How embarrassing would it be to get all the way to print without realizing that one of your characters was someone’s uncle at one point and their brother at another?
It also helps you make deliberate choices regarding character names. It’s not really a good idea to have three characters named Lisa, Liza, and Lizzy. While easy to do by accident and a common occurrence in real life, that kind of thing could easily confuse your readers.
Other Data Specific to Your Project
This section is especially important in sci-fi and fantasy, but it can also come in really useful in general fiction and even nonfiction.
If the world you create contains magic or magical creatures, what are the rules and attributes specific to them? Even if you’re inventing that world purely from your imagination, in order for your readers to make sense of and connect with it, there need to be some rules, even if, again, you invented them out of whole cloth.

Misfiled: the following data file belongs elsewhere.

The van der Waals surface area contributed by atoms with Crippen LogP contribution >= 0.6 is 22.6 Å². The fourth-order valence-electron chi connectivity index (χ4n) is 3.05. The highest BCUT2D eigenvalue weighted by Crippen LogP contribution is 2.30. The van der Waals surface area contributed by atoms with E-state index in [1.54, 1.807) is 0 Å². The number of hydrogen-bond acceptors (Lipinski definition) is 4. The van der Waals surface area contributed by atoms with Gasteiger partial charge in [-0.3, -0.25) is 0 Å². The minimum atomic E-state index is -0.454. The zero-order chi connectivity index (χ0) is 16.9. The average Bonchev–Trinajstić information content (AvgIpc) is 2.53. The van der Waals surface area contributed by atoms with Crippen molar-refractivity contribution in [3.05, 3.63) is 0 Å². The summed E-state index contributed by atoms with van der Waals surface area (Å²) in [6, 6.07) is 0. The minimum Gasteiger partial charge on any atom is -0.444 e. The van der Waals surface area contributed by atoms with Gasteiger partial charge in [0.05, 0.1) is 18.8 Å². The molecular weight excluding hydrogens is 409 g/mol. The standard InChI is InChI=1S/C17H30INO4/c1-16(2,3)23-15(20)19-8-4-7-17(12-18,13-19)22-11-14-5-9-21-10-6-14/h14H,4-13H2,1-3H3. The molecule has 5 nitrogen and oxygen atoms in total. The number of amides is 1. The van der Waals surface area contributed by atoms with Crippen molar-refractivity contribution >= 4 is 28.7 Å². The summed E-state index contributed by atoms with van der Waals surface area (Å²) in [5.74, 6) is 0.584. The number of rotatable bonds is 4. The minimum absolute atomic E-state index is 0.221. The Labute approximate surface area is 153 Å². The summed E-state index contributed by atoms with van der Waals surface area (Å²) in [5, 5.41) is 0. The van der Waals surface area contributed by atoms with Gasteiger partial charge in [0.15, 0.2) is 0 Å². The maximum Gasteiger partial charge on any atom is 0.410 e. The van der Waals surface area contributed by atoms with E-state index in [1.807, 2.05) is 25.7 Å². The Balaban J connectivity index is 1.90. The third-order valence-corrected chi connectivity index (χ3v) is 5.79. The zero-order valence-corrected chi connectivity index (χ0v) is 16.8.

What is the layout of your setting? Is Main Street parallel or perpendicular to the coast?
A lot of this information won’t be included in the actual manuscript. It would make it incredibly boring to read. But for everyone working on constructing the story, having everything laid out clearly could be the difference between professional-grade storytelling and an amateur effort with potential.
Your style sheet doesn’t have to look like mine (or anyone else’s for that matter), but whatever it looks like, it’s an excellent tool and essential for producing a professional-quality finished document that’s ready for publishing success.
If you'd like to download a free copy of the basic style-sheet template I use, click here.
Rebecca has a passion for helping you fill the world with great literature and making sure said literature doesn't get passed over for the lack of a little editing.